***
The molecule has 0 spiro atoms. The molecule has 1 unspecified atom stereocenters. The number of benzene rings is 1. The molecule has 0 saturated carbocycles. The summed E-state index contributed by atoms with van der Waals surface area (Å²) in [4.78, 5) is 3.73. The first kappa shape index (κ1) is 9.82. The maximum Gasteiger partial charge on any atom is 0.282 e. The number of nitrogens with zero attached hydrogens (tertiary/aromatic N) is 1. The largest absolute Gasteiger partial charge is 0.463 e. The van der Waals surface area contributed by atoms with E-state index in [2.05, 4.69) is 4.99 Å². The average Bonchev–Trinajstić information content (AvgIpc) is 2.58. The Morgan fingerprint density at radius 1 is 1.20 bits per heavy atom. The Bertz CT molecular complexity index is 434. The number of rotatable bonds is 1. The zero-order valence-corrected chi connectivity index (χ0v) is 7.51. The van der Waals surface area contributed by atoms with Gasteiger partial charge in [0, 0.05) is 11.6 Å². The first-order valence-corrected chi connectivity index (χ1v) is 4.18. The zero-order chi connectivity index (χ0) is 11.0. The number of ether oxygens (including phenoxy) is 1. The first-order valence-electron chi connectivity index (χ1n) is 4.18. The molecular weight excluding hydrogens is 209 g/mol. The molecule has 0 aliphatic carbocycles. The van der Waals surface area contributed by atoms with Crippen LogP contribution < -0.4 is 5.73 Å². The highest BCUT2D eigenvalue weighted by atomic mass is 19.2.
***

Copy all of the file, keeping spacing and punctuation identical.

The molecule has 0 spiro atoms. The molecule has 1 unspecified atom stereocenters. The number of benzene rings is 1. The molecule has 0 saturated carbocycles. The summed E-state index contributed by atoms with van der Waals surface area (Å²) in [4.78, 5) is 3.73. The first kappa shape index (κ1) is 9.82. The maximum Gasteiger partial charge on any atom is 0.282 e. The number of nitrogens with zero attached hydrogens (tertiary/aromatic N) is 1. The largest absolute Gasteiger partial charge is 0.463 e. The van der Waals surface area contributed by atoms with E-state index in [2.05, 4.69) is 4.99 Å². The average Bonchev–Trinajstić information content (AvgIpc) is 2.58. The Morgan fingerprint density at radius 1 is 1.20 bits per heavy atom. The Bertz CT molecular complexity index is 434. The number of rotatable bonds is 1. The zero-order valence-corrected chi connectivity index (χ0v) is 7.51. The van der Waals surface area contributed by atoms with Gasteiger partial charge in [0, 0.05) is 11.6 Å². The first-order valence-corrected chi connectivity index (χ1v) is 4.18. The zero-order chi connectivity index (χ0) is 11.0. The number of ether oxygens (including phenoxy) is 1. The first-order valence-electron chi connectivity index (χ1n) is 4.18. The molecular weight excluding hydrogens is 209 g/mol. The molecule has 0 aliphatic carbocycles. The van der Waals surface area contributed by atoms with Crippen LogP contribution < -0.4 is 5.73 Å². The highest BCUT2D eigenvalue weighted by atomic mass is 19.2.